HK$350,000 ‘in actual notes’ deposited in Donald Tsang’s wife’s account, prosecution reveals
Money was withdrawn half an hour before from Bank of East Asia chairman David Li’s account, court hears
A HK$350,000 bundle of cash withdrawn from the account of Bank of East Asia chairman David Li Kwok-po formed part of a larger payment in yuan that a former Hong Kong leader made to a media boss he is accused of accepting an advantage from, a jury heard on Thursday.
Prosecutors told the High Court HK$350,000 was withdrawn from the account bank chief Li, a former executive councillor, 35 minutes before the same amount – in cash – was deposited in the account of ex-chief executive Donald Tsang Yam-kuen by Tsang’s wife, Selina Tsang Pou Siu-mei .
During Tsang’s trial on charges of misconduct in public office and accepting an advantage as chief executive – all of which he denies – prosecuting David Perry QC also described a 2012 tenancy agreement for the luxury Shenzhen property at the centre of the trial as a “smoke screen’’.
Perry told the court the money was withdrawn from Li’s account at the Central branch of the bank at 9.20am on July 16, 2010.
“As a matter of pure common sense and ordinary inference, the prosecution say there’s a clear connection,” Perry said.
“It takes a bit of time to count that sort of money, HK$350,000 in cash.”
The amount was part of the 800,000 yuan (HK$895,000), Tsang and his wife allegedly paid in November the same year to a Hong Kong company – the majority shareholder of which was
media boss Bill Wong Cho-bau.
Tsang, 72, is accused of failing to disclose his ties with Wong and a Shenzhen property owned by Wong’s mainland company, which Tsang planned to make his temporary retirement home after stepping down as leader in 2012.
It was alleged that between 2010 and 2012, the former chief executive failed to make known to the Executive Council his relationship with Wong, when the council was tasked with granting the licence applications by Wave Media, of which Wong was the major shareholder.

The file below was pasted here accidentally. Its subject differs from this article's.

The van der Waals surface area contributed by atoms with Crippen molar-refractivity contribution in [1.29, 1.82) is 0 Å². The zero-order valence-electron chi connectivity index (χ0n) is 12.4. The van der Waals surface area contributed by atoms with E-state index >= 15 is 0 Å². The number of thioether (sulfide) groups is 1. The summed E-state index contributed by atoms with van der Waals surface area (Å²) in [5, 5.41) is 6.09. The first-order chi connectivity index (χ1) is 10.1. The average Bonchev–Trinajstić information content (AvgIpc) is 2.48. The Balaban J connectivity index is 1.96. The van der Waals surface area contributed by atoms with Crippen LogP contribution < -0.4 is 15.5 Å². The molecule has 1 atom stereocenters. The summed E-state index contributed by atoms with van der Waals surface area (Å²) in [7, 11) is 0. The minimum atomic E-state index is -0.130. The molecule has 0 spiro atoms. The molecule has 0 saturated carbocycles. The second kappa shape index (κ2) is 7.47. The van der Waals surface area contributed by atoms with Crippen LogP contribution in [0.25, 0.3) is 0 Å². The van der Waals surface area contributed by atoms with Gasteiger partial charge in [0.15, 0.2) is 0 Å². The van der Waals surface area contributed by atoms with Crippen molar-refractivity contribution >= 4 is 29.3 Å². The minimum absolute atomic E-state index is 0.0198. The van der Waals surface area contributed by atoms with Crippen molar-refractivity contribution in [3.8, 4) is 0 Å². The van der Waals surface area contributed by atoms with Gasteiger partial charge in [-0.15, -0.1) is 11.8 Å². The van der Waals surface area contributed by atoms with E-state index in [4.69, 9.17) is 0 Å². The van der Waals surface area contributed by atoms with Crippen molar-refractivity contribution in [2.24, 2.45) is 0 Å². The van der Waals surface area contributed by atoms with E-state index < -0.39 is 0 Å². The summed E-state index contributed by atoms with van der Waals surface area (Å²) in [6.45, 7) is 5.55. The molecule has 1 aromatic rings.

Perry also alleged Tsang, through various bank accounts, moved HK$1 million into the same Bank of East Asia joint account beginning in July 2010.
Between July and September that year, there were 36 occasions where Hong Kong dollars was turned into Chinese yuan, before a sum of 800,000 yuan was eventually paid to Wong’s East Pacific Holdings in November.
On Thursday, Perry also attacked a set of 2012 tenancy documents, including a lease signed on February 21 that year, saying that they were a “smoke screen”.
The prosecutor had argued earlier that while Tsang’s interest in the property appeared to date all the way back to 2010 – the year the digital audio broadcasting licence in question was granted – most of these documents did not surface until the media and public glare fell on his private life in February 2012.
The prosecutor told the jury that a mistake on the lease for the property, in which 800,000 yuan was mistaken for 8 million was because the document had been prepared “in haste and panic’’.
A supplementary agreement also stated that the amount covered “basic decoration”, Perry said.
“You have to decide if what we’ve seen ... was basic decoration,” Perry told the jury, two days after they were told the design of the flat supposedly contained a range of facilities including a library, a greenhouse and a calligraphy room.
The trial continues on Friday before Mr Justice Andrew Chan Hing-wai.
Additional reporting by Julia Hollingsworth